Thursday, April 25, 2013

Double Toothpicks

We have a lot of ratchet straps here. If you have the right number and the right kind of ratchet straps you can tie anything down. Really anything. A barn or a tugboat or anything. There is a certain kind of person who really likes to tie things down. This includes a lot of farmers.

This type of person will have a process for tying things down and probably a set of homemade load binders and if you stand too close to this type of person during certain times of the year - hay season, usually - the person may just spontaneously start describing how they tie things down. You will have to move a safe distance away to avoid this. Pretend you have seen a flock of hummingbirds in the distance and just move discreetly out of range, with your eyes fixed on the horizon.

During the hay season our farmer always surveys the other trucks in the field to make sure that none of them are getting more bales on their truck than we are. If one of them is, the farmer will mutter, "well, that is a flatbed," or, "they won't get home with that load."  By way of introduction the farmer may walk up to newcomers in the hay field and ask innocently, "how many bales can you get on your truck?"

Once the answer came back, "65," and the whole day was ruined because it is a known fact that Brownie's world record is 63 bales of hay. That is if we have good hay monkeys - teenage boys, usually - and the right kind of ratchet straps. If the farmer is loading alone that number drops in half.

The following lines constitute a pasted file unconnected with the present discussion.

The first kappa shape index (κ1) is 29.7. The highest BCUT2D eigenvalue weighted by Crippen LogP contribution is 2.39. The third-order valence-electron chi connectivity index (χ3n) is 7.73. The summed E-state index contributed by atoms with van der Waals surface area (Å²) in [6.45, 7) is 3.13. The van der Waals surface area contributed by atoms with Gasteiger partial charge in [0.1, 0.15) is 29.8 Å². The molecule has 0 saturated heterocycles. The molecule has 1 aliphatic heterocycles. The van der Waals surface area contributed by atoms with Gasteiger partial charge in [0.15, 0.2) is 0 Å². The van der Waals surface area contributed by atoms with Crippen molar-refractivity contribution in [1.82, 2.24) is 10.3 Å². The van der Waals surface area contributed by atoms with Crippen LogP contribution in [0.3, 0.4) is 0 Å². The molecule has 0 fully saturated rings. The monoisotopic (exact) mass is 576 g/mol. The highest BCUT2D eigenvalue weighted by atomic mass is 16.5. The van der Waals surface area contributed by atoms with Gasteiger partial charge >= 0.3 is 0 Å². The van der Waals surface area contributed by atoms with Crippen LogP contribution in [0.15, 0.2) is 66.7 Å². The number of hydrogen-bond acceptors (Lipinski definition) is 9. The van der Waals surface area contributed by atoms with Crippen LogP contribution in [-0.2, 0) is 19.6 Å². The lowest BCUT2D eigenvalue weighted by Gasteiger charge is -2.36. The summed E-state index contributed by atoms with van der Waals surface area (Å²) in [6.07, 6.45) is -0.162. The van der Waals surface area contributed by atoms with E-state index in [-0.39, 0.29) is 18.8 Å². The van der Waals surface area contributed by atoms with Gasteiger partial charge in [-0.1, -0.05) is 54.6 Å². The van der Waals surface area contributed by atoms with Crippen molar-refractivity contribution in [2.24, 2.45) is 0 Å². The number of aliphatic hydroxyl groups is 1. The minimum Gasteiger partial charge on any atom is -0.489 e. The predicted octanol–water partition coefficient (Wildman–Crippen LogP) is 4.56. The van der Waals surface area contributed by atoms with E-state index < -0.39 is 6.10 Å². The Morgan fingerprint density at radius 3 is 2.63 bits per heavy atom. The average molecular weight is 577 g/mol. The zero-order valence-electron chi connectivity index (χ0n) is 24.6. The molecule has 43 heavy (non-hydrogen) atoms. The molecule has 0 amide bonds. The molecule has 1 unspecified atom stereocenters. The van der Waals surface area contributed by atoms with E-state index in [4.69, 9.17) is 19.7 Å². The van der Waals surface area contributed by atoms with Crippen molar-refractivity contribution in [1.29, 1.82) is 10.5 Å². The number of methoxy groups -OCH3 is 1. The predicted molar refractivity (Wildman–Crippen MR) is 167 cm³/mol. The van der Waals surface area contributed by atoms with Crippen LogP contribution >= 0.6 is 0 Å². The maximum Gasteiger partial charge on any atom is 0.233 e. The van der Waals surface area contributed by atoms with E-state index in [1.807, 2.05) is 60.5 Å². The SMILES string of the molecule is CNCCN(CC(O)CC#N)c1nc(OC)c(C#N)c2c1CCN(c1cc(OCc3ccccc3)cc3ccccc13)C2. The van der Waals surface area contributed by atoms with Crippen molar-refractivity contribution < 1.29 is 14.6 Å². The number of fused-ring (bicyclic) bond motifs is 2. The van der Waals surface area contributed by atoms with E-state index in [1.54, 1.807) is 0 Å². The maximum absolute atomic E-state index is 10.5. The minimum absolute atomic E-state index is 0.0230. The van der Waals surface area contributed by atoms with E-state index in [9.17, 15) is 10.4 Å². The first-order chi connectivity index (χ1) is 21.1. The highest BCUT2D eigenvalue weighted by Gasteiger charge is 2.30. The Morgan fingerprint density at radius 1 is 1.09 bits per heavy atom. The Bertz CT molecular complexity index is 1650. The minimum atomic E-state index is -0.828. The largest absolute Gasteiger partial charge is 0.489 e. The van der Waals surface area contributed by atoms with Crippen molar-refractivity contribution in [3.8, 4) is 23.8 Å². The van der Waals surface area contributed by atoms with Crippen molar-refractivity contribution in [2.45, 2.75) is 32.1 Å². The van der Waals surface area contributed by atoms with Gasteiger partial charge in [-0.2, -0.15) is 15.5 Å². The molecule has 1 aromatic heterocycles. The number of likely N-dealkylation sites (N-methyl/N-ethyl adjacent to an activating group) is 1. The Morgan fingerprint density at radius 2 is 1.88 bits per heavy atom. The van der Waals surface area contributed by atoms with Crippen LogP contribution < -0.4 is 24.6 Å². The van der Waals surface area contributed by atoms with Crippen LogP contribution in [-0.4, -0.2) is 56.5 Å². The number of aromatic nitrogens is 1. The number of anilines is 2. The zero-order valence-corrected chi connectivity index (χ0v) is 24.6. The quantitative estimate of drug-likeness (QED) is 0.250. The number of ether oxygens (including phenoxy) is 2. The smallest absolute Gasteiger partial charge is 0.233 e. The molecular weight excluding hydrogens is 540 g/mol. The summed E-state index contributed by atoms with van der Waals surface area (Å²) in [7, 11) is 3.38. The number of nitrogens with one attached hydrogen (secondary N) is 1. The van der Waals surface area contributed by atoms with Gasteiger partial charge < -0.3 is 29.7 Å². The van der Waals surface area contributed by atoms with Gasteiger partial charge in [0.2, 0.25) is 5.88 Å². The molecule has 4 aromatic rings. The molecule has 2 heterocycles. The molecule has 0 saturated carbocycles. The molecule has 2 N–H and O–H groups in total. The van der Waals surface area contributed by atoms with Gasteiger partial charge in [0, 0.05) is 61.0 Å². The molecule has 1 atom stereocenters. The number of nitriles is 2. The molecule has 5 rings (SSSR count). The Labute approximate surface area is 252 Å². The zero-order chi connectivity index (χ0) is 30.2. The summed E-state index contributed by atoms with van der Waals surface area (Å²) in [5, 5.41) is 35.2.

On the other hand once there was a man with a shiny new truck that looked like it cost about $50,000 and he told the farmer proudly that he was able to get 16 bales of hay on his truck and the farmer spent the rest of the day chuckling fondly.

Wendell chuckled too, he is a yes man, every time the farmer said, "Sixteen bales!"

Anyway I am only thinking about tying down because yesterday there was an unexpected bonanza. When the farmer went to the feed mill a shipment of peas had come in out of season.

We did not know there were going to be peas. When the peas came out to the feeders, all hell broke loose. Usually we are supposed to keep the Hell tied down, double toothpicks and all, with the twin ratchet straps of a tough herdqueen and a predictable routine. Or at least part of the way tied down. But there is no herdqueen who can hold the herd when unexpected peas arrive.

And the ratchet strap has not been made.

So it broke loose. Way loose. Completely loose. All of it.